In this situation, I would go and meet her and just have a casual conversation. I wouldn’t confront her about this straight away but let her get friendly with me and comfortable speaking to me.
I would start off by indirectly asking her how her classes are going. If she’s avoided the topic, then I would be more direct, and say:
‘I haven’t seen you in lessons for a while. Is everything okay?’.
I would listen to her patiently and wait for her to finish. If it was something I could help with then I would do my best to help her. If it was something beyond my control I would encourage her to seek help and support, using the mechanisms in place at the university.
Throughout my conversation, I’d emphasise that I was there to listen to her and help her. I would also offer to help her catch up on any of the classes she’s missed so that any gaps in her knowledge would be filled.
So my overall approach would be empathetic, by listening to her circumstances and guiding her to get the support that she needs.'
This is a good answer. The student takes a thoughtful approach to the situation and appreciates the need to establish more information. The student also expands much more on her answer and is sensitive and compassionate.
Medical and dental schools are both training doctors and dentists to join the NHS workforce, so medical schools and dental schools will look for a lot of the same things. In the UK, both types of schools will want students who can live up to the NHS values:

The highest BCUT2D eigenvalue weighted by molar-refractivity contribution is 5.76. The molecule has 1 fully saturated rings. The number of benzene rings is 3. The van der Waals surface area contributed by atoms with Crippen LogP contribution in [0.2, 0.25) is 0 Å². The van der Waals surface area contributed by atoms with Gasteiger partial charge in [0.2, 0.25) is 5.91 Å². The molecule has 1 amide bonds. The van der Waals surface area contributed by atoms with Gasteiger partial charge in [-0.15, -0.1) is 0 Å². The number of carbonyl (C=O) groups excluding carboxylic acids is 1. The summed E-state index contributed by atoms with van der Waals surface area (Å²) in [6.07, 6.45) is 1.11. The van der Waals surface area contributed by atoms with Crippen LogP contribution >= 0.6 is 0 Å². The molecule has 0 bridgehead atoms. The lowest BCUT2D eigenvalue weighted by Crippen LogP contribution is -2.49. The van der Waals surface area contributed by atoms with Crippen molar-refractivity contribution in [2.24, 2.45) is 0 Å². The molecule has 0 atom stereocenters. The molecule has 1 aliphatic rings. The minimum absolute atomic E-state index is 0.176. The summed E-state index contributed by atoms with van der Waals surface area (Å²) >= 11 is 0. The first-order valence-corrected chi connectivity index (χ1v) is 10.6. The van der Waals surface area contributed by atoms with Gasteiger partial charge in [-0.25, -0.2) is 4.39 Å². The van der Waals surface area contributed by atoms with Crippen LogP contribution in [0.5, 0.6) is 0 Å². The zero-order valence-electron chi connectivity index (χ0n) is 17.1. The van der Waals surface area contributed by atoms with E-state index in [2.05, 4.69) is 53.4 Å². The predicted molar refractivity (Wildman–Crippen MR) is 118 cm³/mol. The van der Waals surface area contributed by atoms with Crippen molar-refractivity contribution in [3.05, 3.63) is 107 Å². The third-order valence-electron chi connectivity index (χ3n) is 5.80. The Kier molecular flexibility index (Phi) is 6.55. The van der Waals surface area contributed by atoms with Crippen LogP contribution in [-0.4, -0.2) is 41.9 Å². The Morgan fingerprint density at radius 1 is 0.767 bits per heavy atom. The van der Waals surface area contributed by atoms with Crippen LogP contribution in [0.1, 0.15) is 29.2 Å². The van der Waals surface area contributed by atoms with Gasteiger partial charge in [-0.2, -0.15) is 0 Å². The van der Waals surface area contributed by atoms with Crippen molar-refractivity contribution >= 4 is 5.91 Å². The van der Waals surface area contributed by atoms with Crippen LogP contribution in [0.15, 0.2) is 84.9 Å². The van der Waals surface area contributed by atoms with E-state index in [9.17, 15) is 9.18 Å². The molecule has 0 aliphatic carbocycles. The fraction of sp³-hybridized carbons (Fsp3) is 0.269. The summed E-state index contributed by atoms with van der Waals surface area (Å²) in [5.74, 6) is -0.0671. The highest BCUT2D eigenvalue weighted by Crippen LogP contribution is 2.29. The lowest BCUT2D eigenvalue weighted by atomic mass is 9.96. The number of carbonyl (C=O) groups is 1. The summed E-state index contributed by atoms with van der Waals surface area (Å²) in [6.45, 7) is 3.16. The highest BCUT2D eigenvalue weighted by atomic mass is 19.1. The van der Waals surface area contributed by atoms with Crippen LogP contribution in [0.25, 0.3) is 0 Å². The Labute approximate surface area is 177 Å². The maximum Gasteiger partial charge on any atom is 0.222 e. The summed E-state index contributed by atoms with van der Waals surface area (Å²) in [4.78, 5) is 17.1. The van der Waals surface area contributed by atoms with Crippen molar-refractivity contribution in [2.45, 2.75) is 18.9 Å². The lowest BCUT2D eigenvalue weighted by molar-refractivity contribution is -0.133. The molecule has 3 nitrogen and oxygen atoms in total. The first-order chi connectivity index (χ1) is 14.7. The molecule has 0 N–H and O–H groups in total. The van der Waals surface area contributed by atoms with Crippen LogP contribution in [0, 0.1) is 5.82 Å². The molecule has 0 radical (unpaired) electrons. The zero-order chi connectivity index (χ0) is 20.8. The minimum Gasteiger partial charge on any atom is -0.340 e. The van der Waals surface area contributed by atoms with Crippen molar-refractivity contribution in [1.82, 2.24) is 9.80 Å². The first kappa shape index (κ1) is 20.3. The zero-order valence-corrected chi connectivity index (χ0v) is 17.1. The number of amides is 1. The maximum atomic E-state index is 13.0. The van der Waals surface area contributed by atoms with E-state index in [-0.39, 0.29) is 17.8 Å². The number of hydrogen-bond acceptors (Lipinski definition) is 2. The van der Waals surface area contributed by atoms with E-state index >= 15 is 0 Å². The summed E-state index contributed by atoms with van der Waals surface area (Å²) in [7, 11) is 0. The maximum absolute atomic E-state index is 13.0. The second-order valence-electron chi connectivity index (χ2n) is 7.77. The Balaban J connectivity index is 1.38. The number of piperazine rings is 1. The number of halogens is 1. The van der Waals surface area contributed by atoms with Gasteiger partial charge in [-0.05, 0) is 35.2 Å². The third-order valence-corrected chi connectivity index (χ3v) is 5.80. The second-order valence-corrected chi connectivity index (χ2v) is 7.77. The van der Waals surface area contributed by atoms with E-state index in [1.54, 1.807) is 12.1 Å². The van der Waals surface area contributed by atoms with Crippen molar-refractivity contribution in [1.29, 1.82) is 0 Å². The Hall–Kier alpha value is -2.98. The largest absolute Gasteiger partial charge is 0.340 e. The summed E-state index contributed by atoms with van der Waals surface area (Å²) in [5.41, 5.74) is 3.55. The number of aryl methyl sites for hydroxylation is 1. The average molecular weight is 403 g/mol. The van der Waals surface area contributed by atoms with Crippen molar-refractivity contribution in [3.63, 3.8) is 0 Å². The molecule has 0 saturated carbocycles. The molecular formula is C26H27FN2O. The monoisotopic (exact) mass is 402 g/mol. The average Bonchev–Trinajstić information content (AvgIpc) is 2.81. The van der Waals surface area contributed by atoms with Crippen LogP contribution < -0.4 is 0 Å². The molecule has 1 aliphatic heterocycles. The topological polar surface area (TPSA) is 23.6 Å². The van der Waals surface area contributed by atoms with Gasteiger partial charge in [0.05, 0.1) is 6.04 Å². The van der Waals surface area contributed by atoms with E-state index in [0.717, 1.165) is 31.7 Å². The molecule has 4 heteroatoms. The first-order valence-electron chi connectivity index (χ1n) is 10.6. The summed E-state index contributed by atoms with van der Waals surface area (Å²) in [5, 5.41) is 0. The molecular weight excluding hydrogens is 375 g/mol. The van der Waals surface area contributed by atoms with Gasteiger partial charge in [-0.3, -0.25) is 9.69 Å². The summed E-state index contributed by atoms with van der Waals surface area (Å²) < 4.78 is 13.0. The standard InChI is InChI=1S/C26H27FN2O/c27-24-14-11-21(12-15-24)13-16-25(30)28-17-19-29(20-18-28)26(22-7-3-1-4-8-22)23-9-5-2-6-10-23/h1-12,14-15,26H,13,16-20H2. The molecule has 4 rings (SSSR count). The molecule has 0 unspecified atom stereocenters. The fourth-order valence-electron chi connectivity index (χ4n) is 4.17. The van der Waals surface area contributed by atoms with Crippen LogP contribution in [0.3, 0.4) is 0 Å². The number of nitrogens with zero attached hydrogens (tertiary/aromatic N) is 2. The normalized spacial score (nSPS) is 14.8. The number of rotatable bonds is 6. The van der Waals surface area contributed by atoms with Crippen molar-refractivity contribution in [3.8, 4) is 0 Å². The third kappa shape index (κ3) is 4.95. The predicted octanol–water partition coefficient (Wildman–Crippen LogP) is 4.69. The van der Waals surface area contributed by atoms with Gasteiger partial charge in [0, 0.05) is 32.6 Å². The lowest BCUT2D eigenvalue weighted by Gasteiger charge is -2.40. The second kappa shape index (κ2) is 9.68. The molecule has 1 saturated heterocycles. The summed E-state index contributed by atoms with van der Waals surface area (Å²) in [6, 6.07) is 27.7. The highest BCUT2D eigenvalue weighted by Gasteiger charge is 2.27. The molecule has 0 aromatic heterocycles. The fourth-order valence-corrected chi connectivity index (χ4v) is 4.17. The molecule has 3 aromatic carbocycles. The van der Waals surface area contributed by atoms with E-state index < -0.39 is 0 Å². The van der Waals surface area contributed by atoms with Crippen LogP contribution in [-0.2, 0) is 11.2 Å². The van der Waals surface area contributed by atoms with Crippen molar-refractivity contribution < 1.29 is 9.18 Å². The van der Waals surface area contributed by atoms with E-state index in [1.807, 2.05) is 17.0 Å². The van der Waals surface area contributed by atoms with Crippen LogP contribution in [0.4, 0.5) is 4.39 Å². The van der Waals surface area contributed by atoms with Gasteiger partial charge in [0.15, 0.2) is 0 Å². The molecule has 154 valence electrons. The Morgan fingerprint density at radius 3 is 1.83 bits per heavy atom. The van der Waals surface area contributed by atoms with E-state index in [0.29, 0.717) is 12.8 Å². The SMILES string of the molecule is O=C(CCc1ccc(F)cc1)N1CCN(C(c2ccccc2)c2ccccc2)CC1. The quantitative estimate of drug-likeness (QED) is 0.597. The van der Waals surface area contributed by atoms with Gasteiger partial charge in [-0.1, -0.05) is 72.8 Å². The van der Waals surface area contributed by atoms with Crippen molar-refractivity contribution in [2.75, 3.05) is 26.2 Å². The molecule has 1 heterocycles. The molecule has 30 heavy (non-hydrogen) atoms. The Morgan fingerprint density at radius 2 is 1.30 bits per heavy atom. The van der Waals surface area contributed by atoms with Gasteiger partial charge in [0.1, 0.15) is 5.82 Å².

These are the skills and attributes of an ideal candidate for dentistry as described by the Dental Schools Council:
As you can see, the qualities required are very similar. The biggest difference is that dental schools also look for manual dexterity. The role of a dentist is very hands-on, so it’s important to have steady hands.
Since each medical school has their unique style of interviews, you do not want to discover any nasty surprises on the day.
Phoebe – Swansea University
‘I had one awful interview during my first application, then four really enjoyable interviews on my re-application which were followed by four offers. If the interview goes badly, don’t give up; sometimes it just doesn’t go as planned for whatever reason. It may seem tricky because they are trying to challenge you, or it may be because that medical school isn’t really suited to you and your personality or learning style. Generally, the interviewers want to get the very best out of you and aren’t there to trip you up or make you feel uncomfortable.’